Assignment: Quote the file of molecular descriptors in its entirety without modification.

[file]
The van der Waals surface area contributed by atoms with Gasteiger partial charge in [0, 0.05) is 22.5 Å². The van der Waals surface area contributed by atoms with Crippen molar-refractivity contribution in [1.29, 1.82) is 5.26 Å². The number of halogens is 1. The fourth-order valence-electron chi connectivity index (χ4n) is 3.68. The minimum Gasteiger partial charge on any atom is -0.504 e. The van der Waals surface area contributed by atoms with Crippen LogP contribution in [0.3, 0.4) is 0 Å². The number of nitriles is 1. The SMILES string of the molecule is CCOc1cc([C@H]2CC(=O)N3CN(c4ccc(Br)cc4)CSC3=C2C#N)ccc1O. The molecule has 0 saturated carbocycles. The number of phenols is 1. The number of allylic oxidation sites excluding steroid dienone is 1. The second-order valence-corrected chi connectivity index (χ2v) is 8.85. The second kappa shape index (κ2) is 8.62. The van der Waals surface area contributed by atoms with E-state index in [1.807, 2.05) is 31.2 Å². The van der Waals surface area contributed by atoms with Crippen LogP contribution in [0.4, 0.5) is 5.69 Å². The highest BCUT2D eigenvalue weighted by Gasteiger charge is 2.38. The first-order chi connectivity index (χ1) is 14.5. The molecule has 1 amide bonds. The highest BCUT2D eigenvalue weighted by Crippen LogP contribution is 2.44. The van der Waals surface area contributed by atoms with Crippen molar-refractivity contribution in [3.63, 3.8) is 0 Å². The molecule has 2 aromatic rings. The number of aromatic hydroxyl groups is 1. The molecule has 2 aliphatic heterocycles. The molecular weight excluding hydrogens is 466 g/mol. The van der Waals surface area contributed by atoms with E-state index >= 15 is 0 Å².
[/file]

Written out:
The van der Waals surface area contributed by atoms with Gasteiger partial charge in [0, 0.05) is 22.5 Å². The van der Waals surface area contributed by atoms with Crippen molar-refractivity contribution in [1.29, 1.82) is 5.26 Å². The number of halogens is 1. The fourth-order valence-electron chi connectivity index (χ4n) is 3.68. The minimum Gasteiger partial charge on any atom is -0.504 e. The van der Waals surface area contributed by atoms with Crippen LogP contribution in [0.3, 0.4) is 0 Å². The number of nitriles is 1. The SMILES string of the molecule is CCOc1cc([C@H]2CC(=O)N3CN(c4ccc(Br)cc4)CSC3=C2C#N)ccc1O. The molecule has 0 saturated carbocycles. The number of phenols is 1. The number of allylic oxidation sites excluding steroid dienone is 1. The second-order valence-corrected chi connectivity index (χ2v) is 8.85. The second kappa shape index (κ2) is 8.62. The van der Waals surface area contributed by atoms with E-state index in [1.807, 2.05) is 31.2 Å². The van der Waals surface area contributed by atoms with Crippen LogP contribution in [0.4, 0.5) is 5.69 Å². The highest BCUT2D eigenvalue weighted by Gasteiger charge is 2.38. The first-order chi connectivity index (χ1) is 14.5. The molecule has 1 amide bonds. The highest BCUT2D eigenvalue weighted by Crippen LogP contribution is 2.44. The van der Waals surface area contributed by atoms with Crippen molar-refractivity contribution in [3.63, 3.8) is 0 Å². The molecule has 2 aromatic rings. The number of aromatic hydroxyl groups is 1. The molecule has 2 aliphatic heterocycles. The molecular weight excluding hydrogens is 466 g/mol. The van der Waals surface area contributed by atoms with E-state index >= 15 is 0 Å².